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II As Seen By Detective Sweetwater Anna Katharine Green

XIX The Danger Moment

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A loud slam - the skurrying of feet through the hall, accompanied by the slower and heavier tread of the so-called brother, then silence, and such silence that Sweetwater fancied he could catch the sound of Brotherson's heavy breathing. His own was silenced to a gasp. What a treasure of a girl! How natural her indignation! What an instinct she showed and what comprehension! This high and mighty handling of a most difficult situation and a most difficult man, had imposed on Brotherson, had almost imposed upon himself. Those letters so beautiful, so spirituelle! Yet, the odds were that she had never read them, much less abstracted them. The minx! the ready, resourceful, wily, daring minx!

But had she imposed on Brotherson? As the silence continued, Sweetwater began to doubt. He understood quite well the importance of his neighbour's first movement. Were he to tear those letters into shreds! He might be thus tempted. All depended on the strength of his present mood and the real nature of the secret which lay buried in his heart.

Was that heart as flinty as it seemed? Was there no place for doubt or even for curiosity, in its impenetrable depths? Seemingly, he had not moved foot or hand since his unwelcome visitors had left. He was doubtless still staring at the scattered sheets lying before him; possibly battling with unaccustomed impulses; possibly weighing deeds and consequences in those slow moving scales of his in which no man could cast a weight with any certainty how far its even balance would be disturbed.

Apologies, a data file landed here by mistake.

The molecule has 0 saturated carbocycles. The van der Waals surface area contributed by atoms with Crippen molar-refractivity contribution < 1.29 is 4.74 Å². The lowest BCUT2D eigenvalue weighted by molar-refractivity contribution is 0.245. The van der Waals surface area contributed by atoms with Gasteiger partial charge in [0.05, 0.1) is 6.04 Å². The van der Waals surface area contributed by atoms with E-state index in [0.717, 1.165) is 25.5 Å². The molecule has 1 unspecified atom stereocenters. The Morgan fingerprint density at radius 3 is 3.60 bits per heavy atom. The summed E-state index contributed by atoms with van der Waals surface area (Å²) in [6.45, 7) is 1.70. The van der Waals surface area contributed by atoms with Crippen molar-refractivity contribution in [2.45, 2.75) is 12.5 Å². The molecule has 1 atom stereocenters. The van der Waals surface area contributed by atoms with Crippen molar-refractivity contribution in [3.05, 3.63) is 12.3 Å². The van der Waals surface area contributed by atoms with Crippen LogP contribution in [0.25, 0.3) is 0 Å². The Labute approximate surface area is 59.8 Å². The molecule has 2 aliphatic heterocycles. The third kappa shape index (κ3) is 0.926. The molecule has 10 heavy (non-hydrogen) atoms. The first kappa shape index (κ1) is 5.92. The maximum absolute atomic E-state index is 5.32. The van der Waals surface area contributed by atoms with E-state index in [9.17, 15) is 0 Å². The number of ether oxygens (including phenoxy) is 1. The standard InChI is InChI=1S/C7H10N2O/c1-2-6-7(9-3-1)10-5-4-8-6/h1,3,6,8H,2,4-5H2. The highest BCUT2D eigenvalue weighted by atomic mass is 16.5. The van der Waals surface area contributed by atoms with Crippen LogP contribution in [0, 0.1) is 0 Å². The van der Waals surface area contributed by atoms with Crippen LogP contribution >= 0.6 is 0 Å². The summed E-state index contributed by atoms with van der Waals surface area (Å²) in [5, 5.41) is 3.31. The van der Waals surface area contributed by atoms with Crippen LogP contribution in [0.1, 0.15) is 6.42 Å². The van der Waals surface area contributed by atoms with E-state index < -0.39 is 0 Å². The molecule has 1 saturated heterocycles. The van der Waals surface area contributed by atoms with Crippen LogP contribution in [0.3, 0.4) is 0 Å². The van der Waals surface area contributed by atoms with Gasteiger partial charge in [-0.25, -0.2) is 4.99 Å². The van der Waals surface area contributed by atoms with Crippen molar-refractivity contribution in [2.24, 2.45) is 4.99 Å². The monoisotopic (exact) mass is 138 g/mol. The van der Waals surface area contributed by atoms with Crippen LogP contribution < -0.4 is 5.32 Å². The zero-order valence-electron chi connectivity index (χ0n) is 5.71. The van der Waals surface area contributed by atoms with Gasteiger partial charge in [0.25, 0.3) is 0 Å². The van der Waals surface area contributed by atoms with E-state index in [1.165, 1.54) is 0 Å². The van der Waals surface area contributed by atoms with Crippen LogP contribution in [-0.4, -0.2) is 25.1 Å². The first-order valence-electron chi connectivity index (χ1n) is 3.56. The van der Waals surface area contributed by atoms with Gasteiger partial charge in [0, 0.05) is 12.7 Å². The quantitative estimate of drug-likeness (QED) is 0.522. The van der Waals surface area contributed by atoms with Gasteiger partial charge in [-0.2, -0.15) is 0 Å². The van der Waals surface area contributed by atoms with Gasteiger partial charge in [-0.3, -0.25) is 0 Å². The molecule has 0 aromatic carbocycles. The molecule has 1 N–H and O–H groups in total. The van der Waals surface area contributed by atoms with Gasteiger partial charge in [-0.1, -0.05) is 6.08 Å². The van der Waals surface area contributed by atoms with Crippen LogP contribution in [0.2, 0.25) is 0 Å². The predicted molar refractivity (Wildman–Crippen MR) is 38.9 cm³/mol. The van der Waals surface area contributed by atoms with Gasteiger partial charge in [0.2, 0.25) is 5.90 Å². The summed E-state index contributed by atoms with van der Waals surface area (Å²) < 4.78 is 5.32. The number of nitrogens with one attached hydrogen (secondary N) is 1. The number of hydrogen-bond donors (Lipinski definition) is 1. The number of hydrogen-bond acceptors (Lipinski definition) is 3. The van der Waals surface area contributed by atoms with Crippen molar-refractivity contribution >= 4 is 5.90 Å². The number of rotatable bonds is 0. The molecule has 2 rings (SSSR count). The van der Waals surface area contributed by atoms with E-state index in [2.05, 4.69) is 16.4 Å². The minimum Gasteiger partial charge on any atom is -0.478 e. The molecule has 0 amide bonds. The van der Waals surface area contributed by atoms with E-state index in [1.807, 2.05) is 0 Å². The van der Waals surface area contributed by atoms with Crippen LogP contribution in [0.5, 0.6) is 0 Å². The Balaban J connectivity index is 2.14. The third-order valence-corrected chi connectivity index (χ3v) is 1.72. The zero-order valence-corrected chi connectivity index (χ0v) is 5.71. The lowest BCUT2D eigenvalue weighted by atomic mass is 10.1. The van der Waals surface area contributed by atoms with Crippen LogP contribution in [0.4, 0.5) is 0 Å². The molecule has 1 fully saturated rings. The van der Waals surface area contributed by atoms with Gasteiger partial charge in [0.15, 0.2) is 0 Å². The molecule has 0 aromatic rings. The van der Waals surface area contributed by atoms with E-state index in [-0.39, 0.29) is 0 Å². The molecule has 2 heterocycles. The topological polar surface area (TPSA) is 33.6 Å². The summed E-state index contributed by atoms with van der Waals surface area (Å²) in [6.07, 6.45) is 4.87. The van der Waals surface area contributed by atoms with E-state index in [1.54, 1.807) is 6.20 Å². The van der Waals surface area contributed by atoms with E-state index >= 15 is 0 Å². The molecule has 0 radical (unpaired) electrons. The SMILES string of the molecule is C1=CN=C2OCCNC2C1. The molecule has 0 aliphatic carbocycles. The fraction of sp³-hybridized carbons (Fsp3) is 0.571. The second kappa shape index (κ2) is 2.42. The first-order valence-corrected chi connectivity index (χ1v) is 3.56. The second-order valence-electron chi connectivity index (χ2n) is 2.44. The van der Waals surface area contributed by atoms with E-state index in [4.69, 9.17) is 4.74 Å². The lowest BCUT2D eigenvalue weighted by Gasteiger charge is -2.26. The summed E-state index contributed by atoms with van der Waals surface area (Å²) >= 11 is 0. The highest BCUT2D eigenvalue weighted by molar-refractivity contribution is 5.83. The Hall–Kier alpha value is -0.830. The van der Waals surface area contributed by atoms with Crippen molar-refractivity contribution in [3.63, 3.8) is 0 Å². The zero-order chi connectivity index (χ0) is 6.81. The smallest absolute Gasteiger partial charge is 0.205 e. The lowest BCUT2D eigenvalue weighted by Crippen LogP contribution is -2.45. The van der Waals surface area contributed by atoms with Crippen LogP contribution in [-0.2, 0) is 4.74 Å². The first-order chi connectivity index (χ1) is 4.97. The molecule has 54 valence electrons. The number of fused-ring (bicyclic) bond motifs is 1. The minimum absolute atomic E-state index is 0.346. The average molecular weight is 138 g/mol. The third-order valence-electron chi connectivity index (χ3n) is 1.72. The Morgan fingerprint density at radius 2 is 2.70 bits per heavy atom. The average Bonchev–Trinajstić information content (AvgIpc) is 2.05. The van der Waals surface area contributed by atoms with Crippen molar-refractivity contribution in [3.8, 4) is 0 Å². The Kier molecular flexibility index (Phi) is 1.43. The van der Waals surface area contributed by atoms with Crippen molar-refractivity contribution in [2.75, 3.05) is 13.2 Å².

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There was a sound as of settling coal. Only at night would one expect to hear so slight a sound as that in a tenement full of noisy children. But the moment chanced to be propitious, and it not only attracted the attention of Sweetwater on his side of the wall, but it struck the ear of Brotherson also. With an ejaculation as bitter as it was impatient, he roused himself and gathered up the letters. Sweetwater could hear the successive rustlings as he bundled them up in his hand. Then came another silence - then the lifting of a stove lid.

Sweetwater had not been wrong in his secret apprehension. His identification with his unimpressionable neighbour's mood had shown him what to expect. These letters - these innocent and precious outpourings of a rare and womanly soul - the only conceivable open sesame to the hard-locked nature he found himself pitted against, would soon be resolved into a vanishing puff of smoke.

But the lid was thrust back, and the letters remained in hand. Mortal strength has its limits. Even Brotherson could not shut down that lid on words which might have been meant for him, harshly as he had repelled the idea.

The pause which followed told little; but when Sweetwater heard the man within move with characteristic energy to the door, turn the key and step back again to his place at the table, he knew that the danger moment had passed and that those letters were about to be read, not casually, but seriously, as indeed their contents merited.

This caused Sweetwater to feel serious himself. Upon what result might he calculate? What would happen to this hardy soul, when the fact he so scornfully repudiated, was borne in upon him, and he saw that the disdain which had antagonised him was a mere device - a cloak to hide the secret heart of love and eager womanly devotion? Her death - little as Brotherson would believe it up till now - had been his personal loss the greatest which can befall a man. When he came to see this - when the modest fervour of her unusual nature began to dawn upon him in these self-revelations, would the result be remorse, or just the deadening and final extinction of whatever tenderness he may have retained for her memory?

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